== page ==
Wauseon-area resident Brenda Canada, with her son, Andrew, 4, also is the mother of two daughters who are in their 20s.
Brenda Canada knew her baby probably would not survive but in the midst of her grief decided some good must come from her son's death.
Five months before Christian was to be born, doctors told Mrs. Canada and her husband, Mike, that the child had severe kidney abnormalities and he likely would not live more than a few minutes after birth. The Wauseon-area couple began praying for a miracle but knew the odds were against them.
So Mrs. Canada vowed that the death of her son, who was due to be born Christmas Day, would not prevent her from giving a special gift to someone else's baby.
"We didn't want to live with any regrets," Mrs. Canada said. "We wanted to help other babies."
She had heard about programs in some parts of the country that collect excess breast milk from mothers and distribute it to babies, usually premature infants, whose own mothers cannot provide milk.
After searching on the Internet, she learned the closest program was in Iowa, and she called officials there. Much to her surprise, they told her that a similar program was just getting under way in Ohio.
Mrs. Canada agreed to donate her breast milk to a new collection program based at Grant Medical Center in Columbus after Christian was born, becoming the first mother in Ohio to donate to the nonprofit Mother's Milk Bank of Ohio.
The milk bank has acquired milk from other banks in the country since its formation last year. It expects to install its own pasteurization equipment soon and will begin processing and shipping breast milk from Ohio mothers to any hospital in Ohio that needs it. All milk is pasteurized and tested to ensure safety, according to Georgia Morrow, director of the milk bank.
"I have some moms calling every day who want to donate milk," Ms. Morrow said. "A lot of them are moms who are breast-feeding healthy babies and just want to help other mothers out."
Pediatric and lactation specialists at Mercy Health Partners and ProMedica Health System, the two largest health providers in northwest Ohio, said they likely would look into using the service.
"I think human milk is critically important for a newborn, so we're excited about what's going on in Columbus, and we'll probably be in contact with them," said Dr. Rick Fulroth, director of neonatal services for Mercy.
"Even before they started, we've had mothers ask about donating milk. I think women will definitely be receptive to this," said Ann Mercer, a lactation consultant at St. Vincent Mercy Medical Center in Toledo. "Many women feel breast milk is a gift and if they have extra they want to share. It will be great to have a program close to us."
Melinda Lueck, lactation consultant at ProMedica's Toledo Hospital, supports using the milk bank and said the feasibility of using the milk at ProMedica hospitals would probably be discussed by her organization.
There are six other milk banks in the country, and several more plan to open this year, including programs in Indianapolis and Kalamazoo, Mich. All, including Ohio's, are nonprofit. Expenses for the milk processing are recovered on an at-cost basis through hospitals, insurers, Medicaid, and other methods employed by nonprofits.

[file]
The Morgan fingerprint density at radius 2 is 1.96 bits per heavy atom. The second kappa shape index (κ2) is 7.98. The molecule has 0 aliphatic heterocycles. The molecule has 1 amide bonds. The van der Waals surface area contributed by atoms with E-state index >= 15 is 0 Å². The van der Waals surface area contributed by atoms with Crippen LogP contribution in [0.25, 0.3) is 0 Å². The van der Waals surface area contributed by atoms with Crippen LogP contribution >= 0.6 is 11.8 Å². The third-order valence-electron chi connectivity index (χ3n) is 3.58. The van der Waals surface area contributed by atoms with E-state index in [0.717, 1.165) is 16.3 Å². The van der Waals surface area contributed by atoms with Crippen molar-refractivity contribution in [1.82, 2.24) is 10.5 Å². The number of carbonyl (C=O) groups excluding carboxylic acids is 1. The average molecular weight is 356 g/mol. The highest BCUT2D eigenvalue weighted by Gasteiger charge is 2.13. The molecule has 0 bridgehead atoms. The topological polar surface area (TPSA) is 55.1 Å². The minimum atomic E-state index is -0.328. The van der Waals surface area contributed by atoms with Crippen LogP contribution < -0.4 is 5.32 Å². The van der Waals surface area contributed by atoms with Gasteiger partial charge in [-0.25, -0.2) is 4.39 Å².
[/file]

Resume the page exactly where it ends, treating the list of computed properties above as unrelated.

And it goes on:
"There's been a tremendous growth in the last five years. It's really taken off," said Gretchen Flatau, director of the Mother's Milk Bank in Austin and treasurer of the Human Milk Banking Association of North America.
That said, Ms. Flatau said she often has to overcome "the yuck factor" when most people hear about donating breast milk.
"I understand the reaction. That's why we never call it breast milk, we call it human milk," she said. "Americans sexualize breasts so much that it's hard for people to realize they're feeding machines and that's what they're there for."
Most milk banks focus on providing milk to premature infants, who have more sensitive digestive systems. In addition, formula doesn't contain natural antibodies like breast milk, so providing human milk reduces the chance for infections in premature babies, Ms. Flatau said.
Though some doctors and hospitals are reluctant to consider using milk banks - the banks typically charge about $3 an ounce to cover processing - the response is almost always positive once hospitals try it, she said.
"We started out with three hospitals in 1999 and now we serve more than 30. We've never had a hospital order and then stop using it," Ms. Flatau said.
She said most mothers who donate have healthy babies and plenty of extra milk, but don't want the excess to go to waste.
Mrs. Canada said donating was a way to deal with the loss of her son.
"It's part of the healing process every time I pump," she said. "Part of me that should have been for Christian will now help other babies."
Sitting in her Wauseon home, the mother of a son, 4, and two daughters in their 20s shows pictures of Christian, who was born on Dec. 3. Though appearing normal, he survived only four hours after his birth at Toledo Hospital, long enough for his mother, father, and relatives to hold him.
"I started pumping that day," Mrs. Canada said. "A lot of crying went along with it too."
She uses a breast pump to collect milk two or three times a day and stores it in her freezer for eventual shipment and processing at the milk bank in Columbus. It's a routine she hopes to try for up to a year. As for her generosity, she downplays that:
"Some people say you're so giving, but who wouldn't want to do this?"
Contact Luke Shockman at: firstname.lastname@example.org or 419-724-6084.